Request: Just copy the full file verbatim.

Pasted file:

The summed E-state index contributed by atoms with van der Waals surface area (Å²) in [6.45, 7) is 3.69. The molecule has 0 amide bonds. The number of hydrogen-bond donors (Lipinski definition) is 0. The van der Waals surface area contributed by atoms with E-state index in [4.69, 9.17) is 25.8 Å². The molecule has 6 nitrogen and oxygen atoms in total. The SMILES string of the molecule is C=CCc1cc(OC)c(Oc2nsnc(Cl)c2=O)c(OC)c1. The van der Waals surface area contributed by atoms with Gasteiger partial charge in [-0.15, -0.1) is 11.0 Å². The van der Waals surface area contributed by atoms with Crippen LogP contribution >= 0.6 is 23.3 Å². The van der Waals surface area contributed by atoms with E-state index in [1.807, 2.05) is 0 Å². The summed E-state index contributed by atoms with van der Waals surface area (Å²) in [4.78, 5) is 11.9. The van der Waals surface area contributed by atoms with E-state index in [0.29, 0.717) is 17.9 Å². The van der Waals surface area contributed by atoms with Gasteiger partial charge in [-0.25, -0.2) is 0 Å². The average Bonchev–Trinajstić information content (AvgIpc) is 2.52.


The summed E-state index contributed by atoms with van der Waals surface area (Å²) in [6.45, 7) is 3.69. The molecule has 0 amide bonds. The number of hydrogen-bond donors (Lipinski definition) is 0. The van der Waals surface area contributed by atoms with E-state index in [4.69, 9.17) is 25.8 Å². The molecule has 6 nitrogen and oxygen atoms in total. The SMILES string of the molecule is C=CCc1cc(OC)c(Oc2nsnc(Cl)c2=O)c(OC)c1. The van der Waals surface area contributed by atoms with Gasteiger partial charge in [-0.15, -0.1) is 11.0 Å². The van der Waals surface area contributed by atoms with Crippen LogP contribution >= 0.6 is 23.3 Å². The van der Waals surface area contributed by atoms with E-state index in [1.807, 2.05) is 0 Å². The summed E-state index contributed by atoms with van der Waals surface area (Å²) in [4.78, 5) is 11.9. The van der Waals surface area contributed by atoms with E-state index in [0.29, 0.717) is 17.9 Å². The van der Waals surface area contributed by atoms with Gasteiger partial charge in [-0.25, -0.2) is 0 Å². The average Bonchev–Trinajstić information content (AvgIpc) is 2.52.